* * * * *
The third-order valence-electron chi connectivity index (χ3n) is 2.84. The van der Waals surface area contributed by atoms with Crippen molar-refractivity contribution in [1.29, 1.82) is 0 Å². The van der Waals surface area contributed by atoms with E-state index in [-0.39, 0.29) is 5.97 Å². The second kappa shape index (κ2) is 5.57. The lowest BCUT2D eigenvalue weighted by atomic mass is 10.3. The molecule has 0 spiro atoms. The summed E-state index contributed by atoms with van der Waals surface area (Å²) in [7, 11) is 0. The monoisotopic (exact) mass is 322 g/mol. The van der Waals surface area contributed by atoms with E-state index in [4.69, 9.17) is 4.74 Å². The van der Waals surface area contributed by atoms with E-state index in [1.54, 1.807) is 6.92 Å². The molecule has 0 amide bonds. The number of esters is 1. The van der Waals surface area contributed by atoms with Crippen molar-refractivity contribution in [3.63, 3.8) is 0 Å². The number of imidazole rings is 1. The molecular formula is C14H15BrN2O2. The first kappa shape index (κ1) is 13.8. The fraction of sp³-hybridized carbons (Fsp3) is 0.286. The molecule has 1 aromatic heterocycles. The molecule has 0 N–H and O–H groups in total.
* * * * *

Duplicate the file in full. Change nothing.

The third-order valence-electron chi connectivity index (χ3n) is 2.84. The van der Waals surface area contributed by atoms with Crippen molar-refractivity contribution in [1.29, 1.82) is 0 Å². The van der Waals surface area contributed by atoms with E-state index in [-0.39, 0.29) is 5.97 Å². The second kappa shape index (κ2) is 5.57. The lowest BCUT2D eigenvalue weighted by atomic mass is 10.3. The molecule has 0 spiro atoms. The summed E-state index contributed by atoms with van der Waals surface area (Å²) in [7, 11) is 0. The monoisotopic (exact) mass is 322 g/mol. The van der Waals surface area contributed by atoms with E-state index in [4.69, 9.17) is 4.74 Å². The van der Waals surface area contributed by atoms with E-state index in [1.54, 1.807) is 6.92 Å². The molecule has 0 amide bonds. The number of esters is 1. The van der Waals surface area contributed by atoms with Crippen molar-refractivity contribution in [3.63, 3.8) is 0 Å². The number of imidazole rings is 1. The molecular formula is C14H15BrN2O2. The first kappa shape index (κ1) is 13.8. The fraction of sp³-hybridized carbons (Fsp3) is 0.286. The molecule has 1 aromatic heterocycles. The molecule has 0 N–H and O–H groups in total.